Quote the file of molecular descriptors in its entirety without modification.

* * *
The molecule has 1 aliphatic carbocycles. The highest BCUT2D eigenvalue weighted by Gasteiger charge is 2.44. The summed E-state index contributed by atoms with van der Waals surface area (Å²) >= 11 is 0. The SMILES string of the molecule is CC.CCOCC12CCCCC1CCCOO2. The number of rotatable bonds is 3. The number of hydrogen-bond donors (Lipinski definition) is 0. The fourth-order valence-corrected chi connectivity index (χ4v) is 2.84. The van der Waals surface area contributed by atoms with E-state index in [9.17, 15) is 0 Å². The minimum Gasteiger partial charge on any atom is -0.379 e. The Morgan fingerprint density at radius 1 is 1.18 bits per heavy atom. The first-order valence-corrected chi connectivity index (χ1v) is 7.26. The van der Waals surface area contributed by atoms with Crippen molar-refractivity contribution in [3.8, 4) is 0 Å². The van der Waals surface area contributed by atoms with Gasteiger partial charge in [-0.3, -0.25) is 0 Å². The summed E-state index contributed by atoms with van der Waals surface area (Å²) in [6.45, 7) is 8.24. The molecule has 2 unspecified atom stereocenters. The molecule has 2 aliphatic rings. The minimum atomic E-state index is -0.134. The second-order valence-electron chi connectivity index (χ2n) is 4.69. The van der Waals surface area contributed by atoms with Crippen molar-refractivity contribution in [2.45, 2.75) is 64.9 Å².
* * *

The molecule has 1 aliphatic carbocycles. The highest BCUT2D eigenvalue weighted by Gasteiger charge is 2.44. The summed E-state index contributed by atoms with van der Waals surface area (Å²) >= 11 is 0. The SMILES string of the molecule is CC.CCOCC12CCCCC1CCCOO2. The number of rotatable bonds is 3. The number of hydrogen-bond donors (Lipinski definition) is 0. The fourth-order valence-corrected chi connectivity index (χ4v) is 2.84. The van der Waals surface area contributed by atoms with E-state index in [9.17, 15) is 0 Å². The minimum Gasteiger partial charge on any atom is -0.379 e. The Morgan fingerprint density at radius 1 is 1.18 bits per heavy atom. The first-order valence-corrected chi connectivity index (χ1v) is 7.26. The van der Waals surface area contributed by atoms with Crippen molar-refractivity contribution in [3.8, 4) is 0 Å². The van der Waals surface area contributed by atoms with Gasteiger partial charge in [-0.3, -0.25) is 0 Å². The summed E-state index contributed by atoms with van der Waals surface area (Å²) in [6.45, 7) is 8.24. The molecule has 2 unspecified atom stereocenters. The molecule has 2 aliphatic rings. The minimum atomic E-state index is -0.134. The second-order valence-electron chi connectivity index (χ2n) is 4.69. The van der Waals surface area contributed by atoms with Crippen molar-refractivity contribution in [2.45, 2.75) is 64.9 Å².